Author: Sarah Cross
Genre: YA, fairytale, romance
Publisher: Egmont, USA
Publication Date: 2013 (paperback)
Recipe Variables: Language, sensuality, under-age drinking
Series: God, I hope not
When Mirabelle runs away from her godmothers to Beau Rivage, the city where she was born, she hopes to discover answers about her parents’ tragic death. Instead, she finds a group of unusual teenagers, each with a fairy-tale curse. In this strange seaside city, scenarios from fairy tales are played out over and over, and Mira has her own part in the drama: she’s a “Somnolent,” doomed to prick her finger and fall into an enchanted sleep like Sleeping Beauty. The problem is she’s not interested in the charming (but slightly boring) “prince” who is fated to be her romantic counterpart. Mira is much more attracted to suave, handsome Felix, who bears a curse he can’t, or won’t, explain to her.
Ah, yes. It’s that time of year: the crisp smell of cider…the warm, creamy goodness of caramel…and the god-awful skank costumes that hang in plain sight at the store, most of which not only desecrate the images of candy perfection, but insult the progress of women’s equality.
Okay, so I’m a bit slow on posting this review, but I believe it is close enough on the time table that everyone will get my point. Kill Me Softly by Sarah Cross is one of the more exasperating tales I’ve read in quite some time. Once again, I saw the title pop up on my book feeds time and again as the next big thing. Trying to purchase a copy also became a trial, making me think, “Wow, this must be a great story. Can’t wait to get my hands on it.” If I would have known the rancid smorgasbord ahead of me, I definitely would have stayed home for dinner.
The main character, Mirabelle or Mira, begins the story as a seemingly innocent girl growing up with her godmothers. The scene literally mirrors that of Disney’s Sleeping Beauty, with the fairy godmothers making a birthday cake. Mira immediately scams her way out of the house and into a strange town where her parents supposedly died. Although Mira claims she was raised without “dangerous” objects, adhering to strict curfews, yet not resenting her guardians, she dives head-long into questionable behavior without a second thought of remorse or rebellion—she just does it. Her self-proclaimed best feature is her “nice butt.” By the end of chapter 5 she is sleeping with a guy…but just sleeping. Does that really happen? Huh. There must have been a helluva lot of hormonal downturn with the 15-25 age range since I was a kid.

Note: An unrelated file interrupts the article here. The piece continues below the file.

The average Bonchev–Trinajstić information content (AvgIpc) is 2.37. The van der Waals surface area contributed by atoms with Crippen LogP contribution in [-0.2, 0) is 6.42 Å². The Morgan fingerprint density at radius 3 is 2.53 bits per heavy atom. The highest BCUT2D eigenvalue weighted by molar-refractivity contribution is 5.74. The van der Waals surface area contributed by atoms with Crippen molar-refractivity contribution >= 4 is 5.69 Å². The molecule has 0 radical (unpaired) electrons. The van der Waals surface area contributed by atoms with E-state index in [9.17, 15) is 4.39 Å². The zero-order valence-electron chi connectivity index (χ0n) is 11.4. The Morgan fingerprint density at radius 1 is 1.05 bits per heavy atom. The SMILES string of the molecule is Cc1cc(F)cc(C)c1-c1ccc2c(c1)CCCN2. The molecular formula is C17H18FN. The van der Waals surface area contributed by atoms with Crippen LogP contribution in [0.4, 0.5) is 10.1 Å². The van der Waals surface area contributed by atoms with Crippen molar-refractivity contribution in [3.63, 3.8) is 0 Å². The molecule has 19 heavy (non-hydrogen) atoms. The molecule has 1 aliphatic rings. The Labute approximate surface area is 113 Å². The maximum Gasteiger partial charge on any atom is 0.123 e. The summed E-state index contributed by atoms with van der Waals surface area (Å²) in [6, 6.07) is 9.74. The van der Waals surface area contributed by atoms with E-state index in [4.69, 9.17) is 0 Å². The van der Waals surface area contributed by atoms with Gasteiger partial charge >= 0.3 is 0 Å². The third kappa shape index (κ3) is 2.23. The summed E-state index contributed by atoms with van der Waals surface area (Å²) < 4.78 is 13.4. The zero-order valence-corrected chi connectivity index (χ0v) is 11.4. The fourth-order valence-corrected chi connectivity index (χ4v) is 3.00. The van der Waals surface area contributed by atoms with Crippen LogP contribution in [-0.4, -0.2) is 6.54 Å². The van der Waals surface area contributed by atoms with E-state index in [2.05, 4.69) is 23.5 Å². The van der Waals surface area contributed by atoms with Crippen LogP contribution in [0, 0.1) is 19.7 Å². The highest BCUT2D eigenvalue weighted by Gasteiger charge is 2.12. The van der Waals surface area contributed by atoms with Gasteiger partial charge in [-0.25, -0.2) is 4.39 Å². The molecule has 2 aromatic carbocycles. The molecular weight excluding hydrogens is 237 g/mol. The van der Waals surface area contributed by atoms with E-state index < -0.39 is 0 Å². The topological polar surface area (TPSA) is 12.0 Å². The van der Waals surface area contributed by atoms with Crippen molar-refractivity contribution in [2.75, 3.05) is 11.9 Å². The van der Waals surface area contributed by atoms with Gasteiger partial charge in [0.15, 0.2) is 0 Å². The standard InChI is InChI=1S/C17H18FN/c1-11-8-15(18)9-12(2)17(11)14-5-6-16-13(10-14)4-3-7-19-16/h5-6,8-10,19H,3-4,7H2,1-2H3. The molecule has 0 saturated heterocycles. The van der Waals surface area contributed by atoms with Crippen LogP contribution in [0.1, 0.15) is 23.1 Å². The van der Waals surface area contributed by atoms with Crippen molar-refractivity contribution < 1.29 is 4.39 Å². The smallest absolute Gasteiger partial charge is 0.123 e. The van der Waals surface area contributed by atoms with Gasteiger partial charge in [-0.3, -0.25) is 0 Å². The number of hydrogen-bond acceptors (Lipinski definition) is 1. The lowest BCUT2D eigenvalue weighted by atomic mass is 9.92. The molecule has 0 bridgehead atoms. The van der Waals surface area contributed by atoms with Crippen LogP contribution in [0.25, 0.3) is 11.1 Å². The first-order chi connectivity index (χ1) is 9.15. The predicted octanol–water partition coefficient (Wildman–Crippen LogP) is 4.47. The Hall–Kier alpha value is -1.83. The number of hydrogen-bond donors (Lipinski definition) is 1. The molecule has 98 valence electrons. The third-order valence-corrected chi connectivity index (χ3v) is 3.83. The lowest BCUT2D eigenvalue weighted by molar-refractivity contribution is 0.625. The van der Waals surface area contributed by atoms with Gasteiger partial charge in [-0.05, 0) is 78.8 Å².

The final straw, however, arrived in the form of a little red satin nighty…that she wore clubbing. And yes, she also wore matching whore heels. Mira would fit right in with the rest of the skanky costumes one finds at a frat party, all lacking creativity in the end game of I-just-want-to-get-laid. Do women really have to try that hard? This read belongs right there with the rest of the obscene costumes more evolved females must endure during the Halloween holidays…in the trash.